Why don’t any of them really care about this?

They care, a little, because I want them to and they like me for the most part, or want a good grade, or want to avoid the hassle of doing poorly in class, or because they’ve been programmed to respond to a teacher.  But hardly any of them really care, and the ones that do, a lot of times, I don’t think it was because of me.

Dan Meyer’s video on perplexity in education might be part of the solution to that nagging question.

In it, Dan tells us to “perplex” our students, or, as I take it, present situations to them where they have to wrestle with possible answers, consider different approaches, or maybe even figure out the question to begin with.  And it doesn’t have to be something you already know; maybe the best way to perplex your students is to perplex yourself.  That’s authentic modeling of thinking– witness the teacher grappling with the issues with which his or her students are asked to grapple.  And maybe that’s why a lot of students don’t really care– they’re not stimulated enough.  It’s not about rigor, really– plenty of textbook chapters are rigorous.  It’s about giving students a reason to engage in rigorous learning, because doing that, after all, is hard– it’s rigorous.

But you don’t need to search for complex, nuanced, existential, space-age questions in order to engage your students beyond the limits of your average textbook or worksheet.  Really, I think that all they need is what amounts to a little field research or a treasure hunt for teachable moments.  What’s more engaging for a quick grammar review– exercises numbered 1-10 or this picture along with the question, “What’s wrong here?”

We could get into a lot with this picture:  Should they have spelled out “12?”  Why the apostrophe?  Is it less or fewer?  What was he doing in Wal-Mart in the first place?

At any rate, this is about meeting students where they live– that is, in the world.  There’s so much in traditional school that exists in some crazy, esoteric vacuum that you never set foot in again after you throw your mortarboard into the air over the strains of “Pomp and Circumstance.”  Unless you become a teacher, of course.  Polynomials?  A thesis sentence?  The Lend-Lease Act?  These things all describe ideas, things, or concepts that are part of the real, actual, non-school world.  So why does so much of our teaching ignore that world?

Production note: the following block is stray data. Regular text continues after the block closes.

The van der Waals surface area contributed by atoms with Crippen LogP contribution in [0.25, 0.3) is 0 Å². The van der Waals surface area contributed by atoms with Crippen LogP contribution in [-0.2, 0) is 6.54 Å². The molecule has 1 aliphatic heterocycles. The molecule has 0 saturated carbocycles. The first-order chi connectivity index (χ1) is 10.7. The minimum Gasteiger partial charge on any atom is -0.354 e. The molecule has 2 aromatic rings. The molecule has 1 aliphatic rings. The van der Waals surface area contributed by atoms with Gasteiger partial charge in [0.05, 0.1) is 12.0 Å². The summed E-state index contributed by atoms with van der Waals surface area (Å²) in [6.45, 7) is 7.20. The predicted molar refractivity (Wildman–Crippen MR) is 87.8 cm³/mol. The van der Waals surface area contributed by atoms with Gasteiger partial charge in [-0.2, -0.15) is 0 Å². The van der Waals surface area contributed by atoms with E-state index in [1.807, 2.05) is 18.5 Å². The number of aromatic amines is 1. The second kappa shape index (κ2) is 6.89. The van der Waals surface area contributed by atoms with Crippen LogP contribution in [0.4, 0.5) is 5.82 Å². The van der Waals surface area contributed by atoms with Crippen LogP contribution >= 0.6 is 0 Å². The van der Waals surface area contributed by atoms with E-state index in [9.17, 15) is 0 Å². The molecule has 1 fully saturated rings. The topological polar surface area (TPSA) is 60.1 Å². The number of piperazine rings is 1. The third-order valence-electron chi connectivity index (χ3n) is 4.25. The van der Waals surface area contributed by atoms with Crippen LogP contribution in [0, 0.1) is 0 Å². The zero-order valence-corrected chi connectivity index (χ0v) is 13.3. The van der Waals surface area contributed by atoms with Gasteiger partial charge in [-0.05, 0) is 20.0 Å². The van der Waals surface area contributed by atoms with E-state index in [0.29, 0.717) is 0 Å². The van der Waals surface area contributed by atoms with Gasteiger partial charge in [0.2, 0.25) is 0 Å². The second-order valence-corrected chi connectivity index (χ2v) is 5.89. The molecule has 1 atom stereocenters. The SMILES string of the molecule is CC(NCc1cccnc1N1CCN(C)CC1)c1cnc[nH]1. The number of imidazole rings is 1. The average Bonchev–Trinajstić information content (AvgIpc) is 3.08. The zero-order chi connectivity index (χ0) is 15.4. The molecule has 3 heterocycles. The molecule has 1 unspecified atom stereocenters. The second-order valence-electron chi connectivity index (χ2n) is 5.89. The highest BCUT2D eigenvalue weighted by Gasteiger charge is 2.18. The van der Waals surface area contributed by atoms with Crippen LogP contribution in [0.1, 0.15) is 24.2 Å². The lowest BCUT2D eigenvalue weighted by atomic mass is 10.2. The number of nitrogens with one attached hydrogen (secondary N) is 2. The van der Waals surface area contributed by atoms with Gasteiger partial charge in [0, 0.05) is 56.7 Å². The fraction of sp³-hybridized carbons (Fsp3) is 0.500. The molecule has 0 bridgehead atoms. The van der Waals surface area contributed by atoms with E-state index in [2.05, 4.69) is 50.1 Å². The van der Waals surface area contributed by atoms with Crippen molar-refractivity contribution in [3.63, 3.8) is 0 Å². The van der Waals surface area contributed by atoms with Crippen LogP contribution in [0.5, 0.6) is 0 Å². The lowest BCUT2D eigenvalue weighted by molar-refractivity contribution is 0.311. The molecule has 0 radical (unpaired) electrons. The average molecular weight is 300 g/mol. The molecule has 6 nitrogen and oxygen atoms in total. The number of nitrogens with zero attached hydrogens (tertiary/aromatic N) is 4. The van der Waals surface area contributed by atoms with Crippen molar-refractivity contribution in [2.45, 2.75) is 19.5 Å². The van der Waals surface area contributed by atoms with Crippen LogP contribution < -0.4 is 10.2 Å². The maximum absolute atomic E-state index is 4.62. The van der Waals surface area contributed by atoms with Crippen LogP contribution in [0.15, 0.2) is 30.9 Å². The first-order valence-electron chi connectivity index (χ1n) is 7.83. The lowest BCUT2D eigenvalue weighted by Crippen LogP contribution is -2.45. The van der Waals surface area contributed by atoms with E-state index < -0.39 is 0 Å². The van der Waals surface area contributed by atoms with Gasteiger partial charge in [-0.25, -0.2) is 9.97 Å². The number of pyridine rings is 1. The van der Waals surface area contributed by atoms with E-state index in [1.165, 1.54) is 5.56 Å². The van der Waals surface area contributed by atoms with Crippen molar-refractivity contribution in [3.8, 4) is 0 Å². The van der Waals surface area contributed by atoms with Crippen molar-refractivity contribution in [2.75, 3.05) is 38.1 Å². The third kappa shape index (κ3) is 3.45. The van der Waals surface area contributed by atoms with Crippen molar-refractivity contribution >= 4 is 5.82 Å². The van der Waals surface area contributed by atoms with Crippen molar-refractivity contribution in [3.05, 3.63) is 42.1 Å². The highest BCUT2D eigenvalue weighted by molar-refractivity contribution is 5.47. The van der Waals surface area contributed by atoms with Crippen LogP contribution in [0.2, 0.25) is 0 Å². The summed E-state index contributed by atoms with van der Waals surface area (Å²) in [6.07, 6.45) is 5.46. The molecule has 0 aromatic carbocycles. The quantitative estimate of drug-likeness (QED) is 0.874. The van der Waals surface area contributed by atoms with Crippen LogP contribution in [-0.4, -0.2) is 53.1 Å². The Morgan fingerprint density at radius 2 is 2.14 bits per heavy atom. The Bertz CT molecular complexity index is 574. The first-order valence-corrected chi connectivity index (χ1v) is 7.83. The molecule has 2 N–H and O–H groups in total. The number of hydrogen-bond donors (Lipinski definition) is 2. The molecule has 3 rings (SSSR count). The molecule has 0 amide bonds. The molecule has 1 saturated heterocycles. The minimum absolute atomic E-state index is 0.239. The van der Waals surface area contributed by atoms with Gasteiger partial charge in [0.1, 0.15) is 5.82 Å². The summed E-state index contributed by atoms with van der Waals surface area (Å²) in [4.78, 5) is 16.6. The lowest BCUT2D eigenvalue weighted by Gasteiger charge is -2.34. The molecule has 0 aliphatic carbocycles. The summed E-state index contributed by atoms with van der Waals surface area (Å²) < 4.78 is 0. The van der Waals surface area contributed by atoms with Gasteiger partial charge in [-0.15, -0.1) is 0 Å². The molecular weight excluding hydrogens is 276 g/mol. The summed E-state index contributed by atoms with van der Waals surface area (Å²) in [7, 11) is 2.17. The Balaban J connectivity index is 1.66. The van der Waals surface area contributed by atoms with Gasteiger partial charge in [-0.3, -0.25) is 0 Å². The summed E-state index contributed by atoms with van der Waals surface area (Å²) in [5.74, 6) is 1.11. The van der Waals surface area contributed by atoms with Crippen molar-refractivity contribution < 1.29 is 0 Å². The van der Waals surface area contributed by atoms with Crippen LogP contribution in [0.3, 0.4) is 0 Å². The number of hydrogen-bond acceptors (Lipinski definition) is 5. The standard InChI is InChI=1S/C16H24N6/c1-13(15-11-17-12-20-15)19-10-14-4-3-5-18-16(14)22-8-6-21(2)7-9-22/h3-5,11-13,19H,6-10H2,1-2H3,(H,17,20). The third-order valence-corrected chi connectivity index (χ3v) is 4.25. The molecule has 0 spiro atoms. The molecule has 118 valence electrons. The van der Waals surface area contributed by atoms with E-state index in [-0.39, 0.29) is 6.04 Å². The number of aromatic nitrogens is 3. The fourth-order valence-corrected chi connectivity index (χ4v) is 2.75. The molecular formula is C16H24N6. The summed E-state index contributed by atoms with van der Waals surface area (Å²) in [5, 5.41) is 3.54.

Meyer advises us all to use mobile technology to capture teachable, “perplexing” moments in the real world.  I’ve seen the power of this– the picture above generated not only some quick lessons about grammar but a great discussion over why some people don’t like Wal-Mart, what messages are implicit in store advertising, and how “big box” stores rely on globalization.  I could easily have gotten into geography (Where are the Wal-Marts around here?), math (What seems to be their average distance from each other?) and art (Is something as simple as a bouncing smiley face effective as a logo?)  And that’s before students could write– using proper apostrophes and less-vs.-fewer rules, of course– about something generated from any of the above discussions.

Teachers who bring the real world to their students and invite it into their classrooms won’t have to answer the question, “What does this have to do with our lives?”  The answer will be obvious, because the lesson will be situated in the real world.  And the reality of the empowerment of learning will emerge.  Try it, and let me know how and what you kinds of tools you use to engage in what I call “fieldwork hunts for teachable moments.” I hope you see a difference in 12 classes or less fewer.

Check out Dan Meyer here, on TED, as well.